But that didn't actually tell the listeners where they were in the piece, or what was going on.

At the beginning, Argue gave a brief synopsis of the story. It's set in a larger-than-life, mythic Brooklyn, where past, present, and future coexist. The mayor wants to construct an immense tower — the tallest in the world — right in the heart of the city. He commissions Lev Bezdomni, a master carpenter, to build the carousel that will crown the building. But as Bezdomni realizes the effect this tower will have on his beloved neighbourhood, he is torn between personal ambition and his allegiance to the community.

It was difficult, however, to actually link the music to that story. If it had been a written piece, I would have said it needed subheads, call-outs, or pictures to break it up and clarify where it was going.

Just a second ... pictures?

And then I remembered that Argue had said he wrote this piece as a collaboration with visual artist Danijel Zezelj, whose artwork complements the music. When the piece was premiered in Brooklyn in 2011, the show combined Zezelj's animation and live painting with Argue's music.

If this show had included some of that visual content as cues, I think it would have been clearer and kept the audience's attention better. It certainly would have let us know what choice Bezdomni was supposed to have made at the climax of the piece: I couldn't tell from the music itself.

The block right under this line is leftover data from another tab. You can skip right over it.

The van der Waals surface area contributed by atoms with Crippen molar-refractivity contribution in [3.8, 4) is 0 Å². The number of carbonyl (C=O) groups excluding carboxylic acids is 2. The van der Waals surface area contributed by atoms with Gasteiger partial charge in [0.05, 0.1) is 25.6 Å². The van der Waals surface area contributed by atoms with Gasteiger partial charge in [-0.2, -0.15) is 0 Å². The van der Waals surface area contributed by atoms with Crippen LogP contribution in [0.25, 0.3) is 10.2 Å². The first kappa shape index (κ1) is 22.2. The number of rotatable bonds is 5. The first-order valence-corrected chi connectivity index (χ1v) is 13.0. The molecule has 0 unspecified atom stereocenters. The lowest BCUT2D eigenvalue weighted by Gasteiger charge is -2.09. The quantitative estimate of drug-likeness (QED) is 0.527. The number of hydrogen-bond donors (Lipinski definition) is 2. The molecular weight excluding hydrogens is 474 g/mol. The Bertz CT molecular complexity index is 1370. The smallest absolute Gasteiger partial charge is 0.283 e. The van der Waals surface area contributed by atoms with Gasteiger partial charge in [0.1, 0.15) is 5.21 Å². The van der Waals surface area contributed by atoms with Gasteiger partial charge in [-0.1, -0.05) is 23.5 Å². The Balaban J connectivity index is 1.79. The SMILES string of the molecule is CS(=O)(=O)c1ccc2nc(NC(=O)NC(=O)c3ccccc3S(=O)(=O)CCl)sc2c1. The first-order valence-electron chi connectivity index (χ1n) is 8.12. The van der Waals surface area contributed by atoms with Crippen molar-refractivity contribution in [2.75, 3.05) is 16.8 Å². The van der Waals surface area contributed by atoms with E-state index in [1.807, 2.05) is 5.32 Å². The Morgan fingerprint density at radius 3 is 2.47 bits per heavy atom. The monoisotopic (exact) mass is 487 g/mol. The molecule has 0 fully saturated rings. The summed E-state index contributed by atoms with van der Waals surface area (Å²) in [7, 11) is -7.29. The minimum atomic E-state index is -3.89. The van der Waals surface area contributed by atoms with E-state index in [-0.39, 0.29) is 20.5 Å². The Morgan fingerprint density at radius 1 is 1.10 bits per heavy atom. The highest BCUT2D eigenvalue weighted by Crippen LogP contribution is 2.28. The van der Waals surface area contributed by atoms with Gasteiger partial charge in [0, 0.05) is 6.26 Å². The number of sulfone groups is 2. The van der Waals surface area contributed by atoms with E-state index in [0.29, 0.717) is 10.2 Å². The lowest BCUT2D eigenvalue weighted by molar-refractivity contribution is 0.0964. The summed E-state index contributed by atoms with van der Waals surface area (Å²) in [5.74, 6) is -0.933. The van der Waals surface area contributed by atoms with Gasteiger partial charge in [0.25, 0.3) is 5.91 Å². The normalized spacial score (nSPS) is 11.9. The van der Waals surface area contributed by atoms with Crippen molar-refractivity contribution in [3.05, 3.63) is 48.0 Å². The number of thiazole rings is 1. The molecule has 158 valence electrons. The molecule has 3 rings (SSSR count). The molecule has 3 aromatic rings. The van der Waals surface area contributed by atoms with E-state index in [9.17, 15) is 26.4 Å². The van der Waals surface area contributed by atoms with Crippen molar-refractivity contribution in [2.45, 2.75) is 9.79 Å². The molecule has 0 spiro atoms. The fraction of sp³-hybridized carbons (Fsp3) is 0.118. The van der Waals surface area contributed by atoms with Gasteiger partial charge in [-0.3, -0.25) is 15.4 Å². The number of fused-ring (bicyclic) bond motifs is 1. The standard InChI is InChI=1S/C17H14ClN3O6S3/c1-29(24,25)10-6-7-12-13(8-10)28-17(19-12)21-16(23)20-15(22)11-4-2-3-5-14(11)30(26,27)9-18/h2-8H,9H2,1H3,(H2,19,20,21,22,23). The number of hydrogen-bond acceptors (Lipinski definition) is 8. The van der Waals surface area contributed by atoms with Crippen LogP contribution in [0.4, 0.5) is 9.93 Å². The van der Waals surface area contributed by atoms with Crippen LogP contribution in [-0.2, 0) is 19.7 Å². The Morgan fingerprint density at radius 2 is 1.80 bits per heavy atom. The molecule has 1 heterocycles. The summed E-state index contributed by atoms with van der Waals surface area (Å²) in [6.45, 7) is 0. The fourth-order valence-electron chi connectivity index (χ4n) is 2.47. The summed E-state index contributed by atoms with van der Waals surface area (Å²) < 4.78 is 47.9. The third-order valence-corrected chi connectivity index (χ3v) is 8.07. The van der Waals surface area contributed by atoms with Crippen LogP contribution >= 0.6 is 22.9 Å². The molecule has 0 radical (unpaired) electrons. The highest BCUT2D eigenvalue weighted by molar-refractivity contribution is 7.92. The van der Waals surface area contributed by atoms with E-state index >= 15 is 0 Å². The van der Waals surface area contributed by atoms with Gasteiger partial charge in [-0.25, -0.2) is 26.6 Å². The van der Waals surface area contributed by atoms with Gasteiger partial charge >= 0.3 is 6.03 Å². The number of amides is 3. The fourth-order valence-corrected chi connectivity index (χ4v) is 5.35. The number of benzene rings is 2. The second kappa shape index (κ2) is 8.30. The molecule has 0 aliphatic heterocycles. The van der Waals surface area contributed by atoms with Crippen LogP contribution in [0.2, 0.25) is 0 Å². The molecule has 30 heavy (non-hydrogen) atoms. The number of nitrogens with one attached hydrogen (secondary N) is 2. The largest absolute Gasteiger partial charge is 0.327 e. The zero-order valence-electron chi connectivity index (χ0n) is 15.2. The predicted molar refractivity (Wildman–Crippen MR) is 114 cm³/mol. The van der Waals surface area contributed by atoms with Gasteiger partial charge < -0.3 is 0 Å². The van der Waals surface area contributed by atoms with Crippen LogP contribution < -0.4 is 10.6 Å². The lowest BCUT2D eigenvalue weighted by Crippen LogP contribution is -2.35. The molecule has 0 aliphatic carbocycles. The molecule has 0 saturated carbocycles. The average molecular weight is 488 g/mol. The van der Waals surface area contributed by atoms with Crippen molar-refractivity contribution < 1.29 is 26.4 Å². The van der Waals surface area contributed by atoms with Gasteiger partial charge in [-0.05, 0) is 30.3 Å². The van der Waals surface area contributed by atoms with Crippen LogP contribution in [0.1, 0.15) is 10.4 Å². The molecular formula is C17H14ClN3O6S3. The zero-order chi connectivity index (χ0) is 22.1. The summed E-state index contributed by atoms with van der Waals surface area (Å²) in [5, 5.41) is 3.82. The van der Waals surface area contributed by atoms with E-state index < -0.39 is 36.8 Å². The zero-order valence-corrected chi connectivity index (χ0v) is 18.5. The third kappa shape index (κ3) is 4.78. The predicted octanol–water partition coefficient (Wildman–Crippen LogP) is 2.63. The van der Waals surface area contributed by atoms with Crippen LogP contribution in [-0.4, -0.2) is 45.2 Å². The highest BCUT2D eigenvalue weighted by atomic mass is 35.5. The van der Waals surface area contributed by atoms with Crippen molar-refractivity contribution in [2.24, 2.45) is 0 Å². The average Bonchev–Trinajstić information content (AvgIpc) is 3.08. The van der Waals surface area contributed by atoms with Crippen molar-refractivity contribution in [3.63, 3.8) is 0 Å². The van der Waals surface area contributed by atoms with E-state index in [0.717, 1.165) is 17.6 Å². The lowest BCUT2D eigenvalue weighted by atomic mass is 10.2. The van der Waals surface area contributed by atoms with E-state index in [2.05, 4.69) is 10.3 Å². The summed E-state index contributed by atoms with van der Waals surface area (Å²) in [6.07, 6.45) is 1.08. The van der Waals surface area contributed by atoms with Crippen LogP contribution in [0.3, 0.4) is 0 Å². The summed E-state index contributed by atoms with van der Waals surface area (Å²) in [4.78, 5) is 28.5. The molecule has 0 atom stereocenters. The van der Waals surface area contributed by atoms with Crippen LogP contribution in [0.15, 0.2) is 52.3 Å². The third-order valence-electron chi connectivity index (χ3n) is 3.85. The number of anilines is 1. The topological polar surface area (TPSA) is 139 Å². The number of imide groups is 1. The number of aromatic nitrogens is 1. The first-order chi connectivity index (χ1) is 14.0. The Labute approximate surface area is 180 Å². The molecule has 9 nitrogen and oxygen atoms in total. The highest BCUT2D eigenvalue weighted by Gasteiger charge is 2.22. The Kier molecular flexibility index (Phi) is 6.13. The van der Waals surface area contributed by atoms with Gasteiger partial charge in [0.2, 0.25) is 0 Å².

Alternatively, Argue could have stopped the music occasionally to add narration explaining what was happening.

Musically, Brooklyn Babylon is an extraordinary effort: the way it layers and combines its instruments, and the dynamism and power of its passages make it well worth listening to. (The immediate standing ovation at the end attested to that.) As an entire composition, I found it dragged in places primarily because I lost track of its narrative path. With a composition of that length based on a specific story, I think it needs some added cues and structure so the audience can follow along, and not start to feel frustrated and lost.

    – Alayne McGregor

Photos are not available for this review because the Ottawa Jazz Festival denied access to OttawaJazzScene.ca's photojournalist.